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Thread: 29 Accounting Standard 29 - Provisions, Contingent Liabilities and Contingent Assets - AS 29

  1. #11
    Accounting Standards
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    Default Contingent Assets of Accounting Standard (AS) 29 Provisions, Contingent Liabilities and Contingent Assets

    Contingent Assets of Accounting Standard (AS) 29 Provisions, Contingent Liabilities and Contingent Assets


    30. An enterprise should not recognise a contingent asset.

    31. Contingent assets usually arise from unplanned or other unexpected events that give rise to the possibility of an inflow of economic benefits to the enterprise. An example is a claim that an enterprise is pursuing through legal processes, where the outcome is uncertain.

    32. Contingent assets are not recognised in financial statements since this may result in the recognition of income thatmay never be realised.However, when the realisation of income is virtually certain, then the related asset is not a contingent asset and its recognition is appropriate.

    33. A contingent asset is not disclosed in the financial statements. It is usually disclosed in the report of the approving authority (Board of Directors in the case of a company, and, the corresponding approving authority in the case of any other enterprise), where an inflow of economic benefits is probable.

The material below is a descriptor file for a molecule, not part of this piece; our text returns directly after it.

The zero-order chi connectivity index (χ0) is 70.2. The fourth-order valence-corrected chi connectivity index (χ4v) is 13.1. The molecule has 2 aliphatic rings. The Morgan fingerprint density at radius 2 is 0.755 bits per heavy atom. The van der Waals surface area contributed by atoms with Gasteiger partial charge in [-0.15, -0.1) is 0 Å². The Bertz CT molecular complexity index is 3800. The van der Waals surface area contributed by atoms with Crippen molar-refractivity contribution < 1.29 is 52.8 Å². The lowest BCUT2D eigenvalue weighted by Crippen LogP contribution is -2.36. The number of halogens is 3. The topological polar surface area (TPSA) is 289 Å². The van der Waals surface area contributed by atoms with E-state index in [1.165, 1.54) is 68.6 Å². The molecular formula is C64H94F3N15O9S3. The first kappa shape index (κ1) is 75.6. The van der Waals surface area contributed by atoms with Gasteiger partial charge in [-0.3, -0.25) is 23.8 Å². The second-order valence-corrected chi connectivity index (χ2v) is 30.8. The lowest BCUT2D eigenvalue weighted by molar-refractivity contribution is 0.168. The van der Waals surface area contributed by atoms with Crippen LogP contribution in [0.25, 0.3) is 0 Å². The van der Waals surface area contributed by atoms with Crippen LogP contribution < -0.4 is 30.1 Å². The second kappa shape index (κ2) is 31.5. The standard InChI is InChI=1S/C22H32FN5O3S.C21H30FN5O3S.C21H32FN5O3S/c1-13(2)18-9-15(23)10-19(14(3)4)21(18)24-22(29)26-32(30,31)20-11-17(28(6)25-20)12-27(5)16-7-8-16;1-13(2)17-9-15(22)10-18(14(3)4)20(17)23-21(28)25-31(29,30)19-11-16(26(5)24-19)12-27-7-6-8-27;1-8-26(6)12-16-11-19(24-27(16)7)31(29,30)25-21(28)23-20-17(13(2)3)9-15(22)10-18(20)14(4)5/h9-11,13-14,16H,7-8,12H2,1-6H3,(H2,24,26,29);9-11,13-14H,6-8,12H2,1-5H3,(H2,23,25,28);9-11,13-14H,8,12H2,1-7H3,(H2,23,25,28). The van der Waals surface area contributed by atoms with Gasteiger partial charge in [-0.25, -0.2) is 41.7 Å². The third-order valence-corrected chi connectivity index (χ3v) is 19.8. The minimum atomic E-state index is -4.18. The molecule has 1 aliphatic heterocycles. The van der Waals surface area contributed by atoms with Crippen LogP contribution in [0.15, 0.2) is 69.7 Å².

34. Contingent assets are assessed continually and if it has become virtually certain that an inflow of economic benefits will arise, the asset and the related income are recognised in the financial statements of the period in which the change occurs.

  2. #12
    Accounting Standards
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    Default Measurement of Best Estimate of Accounting Standard (AS) 29 Provisions, Contingent Liabilities and Contingent Assets

    Measurement of Best Estimate of Accounting Standard (AS) 29 Provisions, Contingent Liabilities and Contingent Assets


    35. The amount recognised as a provision should be the best estimate of the expenditure required to settle the present obligation at the balance sheet date. The amount of a provision should not be discounted to its present value.


    36. The estimates of outcome and financial effect are determined by the judgment of the management of the enterprise, supplemented by experience of similar transactions and, in some cases, reports fromindependent experts.